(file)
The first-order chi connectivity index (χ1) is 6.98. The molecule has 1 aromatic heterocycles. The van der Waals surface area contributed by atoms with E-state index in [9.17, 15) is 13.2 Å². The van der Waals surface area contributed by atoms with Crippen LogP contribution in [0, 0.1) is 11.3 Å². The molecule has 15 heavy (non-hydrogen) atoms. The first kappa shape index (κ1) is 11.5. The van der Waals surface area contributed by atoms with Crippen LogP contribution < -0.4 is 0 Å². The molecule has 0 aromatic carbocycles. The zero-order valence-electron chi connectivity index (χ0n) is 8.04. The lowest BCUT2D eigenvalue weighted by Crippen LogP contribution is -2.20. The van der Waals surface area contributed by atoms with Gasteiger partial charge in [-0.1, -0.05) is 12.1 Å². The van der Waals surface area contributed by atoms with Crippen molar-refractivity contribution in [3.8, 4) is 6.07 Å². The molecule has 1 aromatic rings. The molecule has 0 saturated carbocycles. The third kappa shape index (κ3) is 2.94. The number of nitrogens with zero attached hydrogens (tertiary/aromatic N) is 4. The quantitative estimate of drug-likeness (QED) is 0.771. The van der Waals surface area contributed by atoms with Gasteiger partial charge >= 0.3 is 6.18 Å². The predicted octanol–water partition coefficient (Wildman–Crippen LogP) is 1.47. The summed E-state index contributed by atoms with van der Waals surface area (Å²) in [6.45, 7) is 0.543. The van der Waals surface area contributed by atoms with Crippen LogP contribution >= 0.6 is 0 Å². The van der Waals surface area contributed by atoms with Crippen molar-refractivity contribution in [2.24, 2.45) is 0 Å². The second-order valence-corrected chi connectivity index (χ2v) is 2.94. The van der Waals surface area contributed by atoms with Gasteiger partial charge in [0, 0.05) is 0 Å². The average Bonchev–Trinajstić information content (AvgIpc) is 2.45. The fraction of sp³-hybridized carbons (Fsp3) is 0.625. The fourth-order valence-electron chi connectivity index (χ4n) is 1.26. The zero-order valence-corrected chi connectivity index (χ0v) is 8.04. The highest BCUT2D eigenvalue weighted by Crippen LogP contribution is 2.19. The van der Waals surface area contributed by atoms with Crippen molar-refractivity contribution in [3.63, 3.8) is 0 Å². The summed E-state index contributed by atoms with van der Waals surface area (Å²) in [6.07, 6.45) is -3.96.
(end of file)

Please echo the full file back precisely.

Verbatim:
The first-order chi connectivity index (χ1) is 6.98. The molecule has 1 aromatic heterocycles. The van der Waals surface area contributed by atoms with E-state index in [9.17, 15) is 13.2 Å². The van der Waals surface area contributed by atoms with Crippen LogP contribution in [0, 0.1) is 11.3 Å². The molecule has 15 heavy (non-hydrogen) atoms. The first kappa shape index (κ1) is 11.5. The van der Waals surface area contributed by atoms with Crippen LogP contribution < -0.4 is 0 Å². The molecule has 0 aromatic carbocycles. The zero-order valence-electron chi connectivity index (χ0n) is 8.04. The lowest BCUT2D eigenvalue weighted by Crippen LogP contribution is -2.20. The van der Waals surface area contributed by atoms with Gasteiger partial charge in [-0.1, -0.05) is 12.1 Å². The van der Waals surface area contributed by atoms with Crippen molar-refractivity contribution in [3.8, 4) is 6.07 Å². The molecule has 1 aromatic rings. The molecule has 0 saturated carbocycles. The third kappa shape index (κ3) is 2.94. The number of nitrogens with zero attached hydrogens (tertiary/aromatic N) is 4. The quantitative estimate of drug-likeness (QED) is 0.771. The van der Waals surface area contributed by atoms with Gasteiger partial charge >= 0.3 is 6.18 Å². The predicted octanol–water partition coefficient (Wildman–Crippen LogP) is 1.47. The summed E-state index contributed by atoms with van der Waals surface area (Å²) in [6.45, 7) is 0.543. The van der Waals surface area contributed by atoms with Crippen LogP contribution >= 0.6 is 0 Å². The van der Waals surface area contributed by atoms with Crippen molar-refractivity contribution in [2.24, 2.45) is 0 Å². The second-order valence-corrected chi connectivity index (χ2v) is 2.94. The van der Waals surface area contributed by atoms with Gasteiger partial charge in [0, 0.05) is 0 Å². The average Bonchev–Trinajstić information content (AvgIpc) is 2.45. The fraction of sp³-hybridized carbons (Fsp3) is 0.625. The fourth-order valence-electron chi connectivity index (χ4n) is 1.26. The zero-order valence-corrected chi connectivity index (χ0v) is 8.04. The highest BCUT2D eigenvalue weighted by Crippen LogP contribution is 2.19. The van der Waals surface area contributed by atoms with Crippen molar-refractivity contribution in [3.63, 3.8) is 0 Å². The summed E-state index contributed by atoms with van der Waals surface area (Å²) in [6.07, 6.45) is -3.96.